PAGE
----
The latest point in time homeless count found that in Lane County more than 2,100 people are without adequate housing. People who are unhoused face challenges to their health, safety and well-being.
For many people, all it takes to maintain personal hygiene is adequate housing. We expect access to running water for washing faces, brushing teeth and showering to be included in the housing we buy or rent.
For unhoused members of the community, a lack of access to running water has consequences for social inclusion and physical health.
KRIS MCALISTER: “My name is Kris McAlister and I was former homeless.”
McAlister was on the streets by the time he was 15 years old and didn’t get into housing until he was 22.
KRIS MCALISTER: “As an unhoused person I got to experience needing a bathroom, needing a shower, needing to wash my clothes, needing a drink. Needing to have a safe place to be to take care of those intimate and socially responsible items.”
McAlister currently lives in Springfield and serves on the Poverty and Homelessness Board for Lane County. He also helps facilitate a group called Lived Experience Advisor Group for Unhoused Engagement, or ‘LEAGUE’, that is made of representatives who are currently unhoused or formerly unhoused. LEAGUE has made sanitation one of its initiatives this year.
KRIS MCALISTER: “I’m not going to say water is a human right, it’s a human need. We should make it a human right, but, until we get there, we should at least accommodate the need.”
McAlister’s advocacy is rooted in his personal experience. He remembers trying to get to a job interview without having had access to water to clean up:
KRIS MCALISTER: “One of the times I was homeless, I had to walk – the bus drivers were on strike – on one of the hottest days, I’m in a suit I borrowed and I’m walking and I’m soaked with sweat, I get to my thing and they were like I think you’re at the wrong office. I was like no I’m here for – and they were no, I really think you’re at the wrong office.”
McAlister says the experience stuck with him.
KRIS MCALISTER: “What am I supposed to do? Society says go get a job. Society says look like you want to be with the rest of us. Don’t look dirty, wash your face, wash your hands, be clean. Don’t put that on, it’s dirty. When was the last time you showered? You stink. Then we tell people go get a job. But we don’t have anywhere for them to wash.”
Anand Holtham-Keathley is a registered nurse who works in the communicable disease division at Lane County Public Health. He also volunteers at Occupy Medical in Springfield, a nonprofit organization run by volunteers that believe access to health care should not be based on one’s ability to pay. Many of Occupy Medical’s patients are unhoused, and many of their health concerns could be improved simply with access to water for personal hygiene.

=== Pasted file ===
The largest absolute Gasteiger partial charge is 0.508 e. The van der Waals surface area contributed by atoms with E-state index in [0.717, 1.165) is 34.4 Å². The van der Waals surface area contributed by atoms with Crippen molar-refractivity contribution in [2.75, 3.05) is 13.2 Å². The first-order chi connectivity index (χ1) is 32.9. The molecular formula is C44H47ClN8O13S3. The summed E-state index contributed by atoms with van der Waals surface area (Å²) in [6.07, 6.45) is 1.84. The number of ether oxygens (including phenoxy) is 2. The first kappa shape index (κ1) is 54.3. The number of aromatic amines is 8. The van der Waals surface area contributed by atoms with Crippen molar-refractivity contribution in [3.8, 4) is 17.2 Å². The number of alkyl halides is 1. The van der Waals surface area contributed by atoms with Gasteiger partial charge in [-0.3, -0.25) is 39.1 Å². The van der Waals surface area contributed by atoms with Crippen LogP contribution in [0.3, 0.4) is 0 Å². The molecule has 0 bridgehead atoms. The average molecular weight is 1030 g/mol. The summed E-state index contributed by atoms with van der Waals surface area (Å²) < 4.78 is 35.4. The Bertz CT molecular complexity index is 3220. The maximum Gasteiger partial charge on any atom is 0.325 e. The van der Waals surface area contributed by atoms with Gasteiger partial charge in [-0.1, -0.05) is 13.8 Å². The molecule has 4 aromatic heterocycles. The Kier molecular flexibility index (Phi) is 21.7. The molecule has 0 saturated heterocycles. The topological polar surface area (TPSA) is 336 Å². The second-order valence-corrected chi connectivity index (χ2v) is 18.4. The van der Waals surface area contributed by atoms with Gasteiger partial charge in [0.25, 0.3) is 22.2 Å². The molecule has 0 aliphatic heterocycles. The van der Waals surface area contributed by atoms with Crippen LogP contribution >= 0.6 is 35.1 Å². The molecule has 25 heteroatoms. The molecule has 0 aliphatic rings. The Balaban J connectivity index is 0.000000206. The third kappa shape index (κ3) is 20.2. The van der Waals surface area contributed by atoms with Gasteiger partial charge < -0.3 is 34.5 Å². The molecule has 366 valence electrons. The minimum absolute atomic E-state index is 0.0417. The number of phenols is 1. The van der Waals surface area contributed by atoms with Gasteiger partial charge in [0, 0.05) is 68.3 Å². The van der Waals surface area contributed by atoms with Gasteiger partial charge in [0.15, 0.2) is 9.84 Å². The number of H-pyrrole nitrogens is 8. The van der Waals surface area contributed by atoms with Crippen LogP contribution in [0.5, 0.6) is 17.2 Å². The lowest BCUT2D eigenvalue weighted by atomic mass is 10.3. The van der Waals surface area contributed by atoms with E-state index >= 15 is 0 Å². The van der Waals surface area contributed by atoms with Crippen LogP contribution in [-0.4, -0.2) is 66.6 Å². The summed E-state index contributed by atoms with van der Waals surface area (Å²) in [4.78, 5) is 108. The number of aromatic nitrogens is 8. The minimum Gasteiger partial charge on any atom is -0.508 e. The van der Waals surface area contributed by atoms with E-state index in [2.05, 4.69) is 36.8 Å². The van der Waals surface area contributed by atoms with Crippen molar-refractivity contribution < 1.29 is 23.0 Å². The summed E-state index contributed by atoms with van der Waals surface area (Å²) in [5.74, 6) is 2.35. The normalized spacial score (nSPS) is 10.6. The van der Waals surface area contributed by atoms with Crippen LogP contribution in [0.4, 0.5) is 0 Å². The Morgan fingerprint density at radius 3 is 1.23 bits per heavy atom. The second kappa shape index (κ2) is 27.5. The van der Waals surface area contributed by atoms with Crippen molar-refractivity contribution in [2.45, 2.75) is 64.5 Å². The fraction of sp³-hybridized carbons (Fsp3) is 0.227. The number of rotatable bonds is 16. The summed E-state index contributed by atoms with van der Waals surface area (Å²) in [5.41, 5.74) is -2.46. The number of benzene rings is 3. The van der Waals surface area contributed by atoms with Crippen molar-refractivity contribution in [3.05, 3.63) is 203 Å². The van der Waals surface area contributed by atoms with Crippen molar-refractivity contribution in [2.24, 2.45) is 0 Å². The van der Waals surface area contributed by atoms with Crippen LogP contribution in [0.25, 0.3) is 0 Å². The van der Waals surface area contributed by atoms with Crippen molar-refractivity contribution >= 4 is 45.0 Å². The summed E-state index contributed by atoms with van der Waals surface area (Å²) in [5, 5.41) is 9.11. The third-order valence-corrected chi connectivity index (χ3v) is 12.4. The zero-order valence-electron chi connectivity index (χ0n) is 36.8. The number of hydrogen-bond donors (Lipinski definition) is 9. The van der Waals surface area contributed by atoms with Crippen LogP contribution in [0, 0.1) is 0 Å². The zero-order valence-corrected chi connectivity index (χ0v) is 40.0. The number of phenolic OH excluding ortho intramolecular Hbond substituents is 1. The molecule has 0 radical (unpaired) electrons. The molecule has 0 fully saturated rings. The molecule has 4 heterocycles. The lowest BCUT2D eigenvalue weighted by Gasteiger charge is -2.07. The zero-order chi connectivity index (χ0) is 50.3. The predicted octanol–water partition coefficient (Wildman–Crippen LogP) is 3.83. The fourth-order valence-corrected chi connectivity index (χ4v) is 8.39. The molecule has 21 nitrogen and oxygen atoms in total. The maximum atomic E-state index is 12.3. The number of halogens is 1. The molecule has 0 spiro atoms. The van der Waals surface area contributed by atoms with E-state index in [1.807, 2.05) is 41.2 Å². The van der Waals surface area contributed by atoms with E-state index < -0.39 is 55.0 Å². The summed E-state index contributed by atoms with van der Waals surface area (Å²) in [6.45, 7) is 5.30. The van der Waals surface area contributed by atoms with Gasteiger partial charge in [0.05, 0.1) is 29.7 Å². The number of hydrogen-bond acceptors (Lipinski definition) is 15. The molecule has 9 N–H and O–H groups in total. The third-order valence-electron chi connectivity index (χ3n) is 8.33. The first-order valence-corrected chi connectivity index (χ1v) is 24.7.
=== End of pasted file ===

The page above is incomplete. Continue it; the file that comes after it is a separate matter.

ANAND HOLTHAM-KEATHLEY: “You see a lot of foot and leg wounds because a lot of these people are on their feet a lot, do not get much rest. If you can’t get it, you’ll develop blisters, you develop pressure sores, and eventually those develop into deep wounds.”
Unhoused people living outdoors are more susceptible to wounds that many housed people do not regularly experience. Holtham-Keathley says living outdoors, people are making campfires and breaking up wood with their hands.
ANAND HOLTHAM-KEATHLEY: “You’ll see hand wounds and things like that, so we treated a lot of those. If you don’t treat them of course eventually you get infections, infections, if not treated themselves, eventually lead to sepsis and put someone in the hospital and even kill somebody.”
Lack of water for proper hydration leads to other health concerns.
ANAND HOLTHAM-KEATHLEY: “None of your systems are going to work properly if you’re not sufficiently hydrated. None of them. Your endocrine system, the ability of your body to process sugars, your ability to heal wounds, the ability to think properly. There is absolutely no system that is going to work properly if you don’t have hydration.”
Providing water outside of housing is challenging and expensive. Advocates call for long-term solutions like affordable housing and more low-barrier temporary shelter options where people can access showers, toilets and sinks. In the meantime, service providers continue to look for creative solutions to immediate problems. Water to provide medical care is one immediate need that White Bird Clinic in Eugene has tried to address.
Chris Hecht, the executive coordinator of White Bird Clinic in Eugene, says that a previous attempt to provide hot, running water to existing homeless rest stops have been unsuccessful due to the high costs of new infrastructure. The idea was to provide hot and cold running water so that people caring for wounds have a place to stay while they recover.
CHRIS HECHT: “Many of them require three times a week or even daily care for their wounds if they are to heal well and quickly.”
Hecht says that increased services need to be in locations where people currently live or gather. Just like their housed neighbors, individuals experiencing homelessness have strong ties to their neighborhoods, and are less likely to access services that require transportation.
Again, Kris McAlister:
KRIS MCALISTER: “Housing is medicine, but so is cleanliness.”
McAlister connects personal well-being with feeling good about yourself. Access to water for personal hygiene allows people to maintain their health and to have a choice in the way they are seen in the community.
This story was produced in collaboration with the UNESCO Crossings Institute at the University of Oregon.